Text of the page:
“After many years of investigation identifying the new molecular target of ERX-41, we finally pinpointed it to LIPA that appears to be involved in inducing stress in endoplasmic reticulum and in turn cell death. Then, we found that LIPA is overexpressed in other tumor cells that have been difficult to be killed. Through the newly identified target, LIPA, ERX-41 demonstrates outstanding potency on breast, ovarian, and brain cancer cells.”
Oncology Times: What is the clinical significance of this study? Looking to the future, what are some potential applications and competitive advantages of this methodology?
Ahn: “This new targeted therapy exploits specific vulnerabilities in cancer cells that are not seen in normal cells. Our data indicate that ERX-41 targets a fundamental vulnerability in cancer cells, the high basal level of ER stress, and may be able to overcome the intertumoral and intratumoral heterogeneity of cancer. The safety profile and high therapeutic index of this compound are particularly notable and bode well for clinical translation. The ability of our drugs to induce endoplasmic reticulum stress in a variety of solid tumors may allow for broader application of our work across multiple cancer types.”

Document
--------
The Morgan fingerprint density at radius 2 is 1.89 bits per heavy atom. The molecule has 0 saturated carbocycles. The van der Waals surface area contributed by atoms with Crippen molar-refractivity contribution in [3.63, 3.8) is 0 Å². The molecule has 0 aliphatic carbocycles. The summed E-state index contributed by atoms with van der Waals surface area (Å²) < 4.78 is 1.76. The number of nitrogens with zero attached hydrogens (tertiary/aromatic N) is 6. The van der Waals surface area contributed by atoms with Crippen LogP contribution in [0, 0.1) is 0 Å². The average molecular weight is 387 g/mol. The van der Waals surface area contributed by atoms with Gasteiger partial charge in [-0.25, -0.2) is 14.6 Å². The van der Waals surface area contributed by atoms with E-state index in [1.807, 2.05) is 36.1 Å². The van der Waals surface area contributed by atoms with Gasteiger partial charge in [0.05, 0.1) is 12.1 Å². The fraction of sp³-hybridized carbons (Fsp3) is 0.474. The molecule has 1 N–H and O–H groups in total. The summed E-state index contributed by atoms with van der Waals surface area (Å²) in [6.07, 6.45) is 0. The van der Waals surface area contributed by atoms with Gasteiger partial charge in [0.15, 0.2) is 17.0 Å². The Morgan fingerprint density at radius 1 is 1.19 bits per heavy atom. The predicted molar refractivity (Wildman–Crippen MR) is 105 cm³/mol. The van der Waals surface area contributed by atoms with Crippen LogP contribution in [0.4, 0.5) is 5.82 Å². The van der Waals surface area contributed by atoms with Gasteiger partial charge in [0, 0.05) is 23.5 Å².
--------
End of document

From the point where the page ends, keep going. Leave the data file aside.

Oncology Times: What were some of the limitations of this study and are there any ongoing studies to address some of these limitations?
Ahn: “Our study showed very robust preclinical results. In order to move the drug forward to clinical trials, [researchers are] optimizing synthesis, formulation, and delivery routes and performing the studies necessary for FDA investigational new drug approval.”
Dibash Kumar Das is a contributing writer.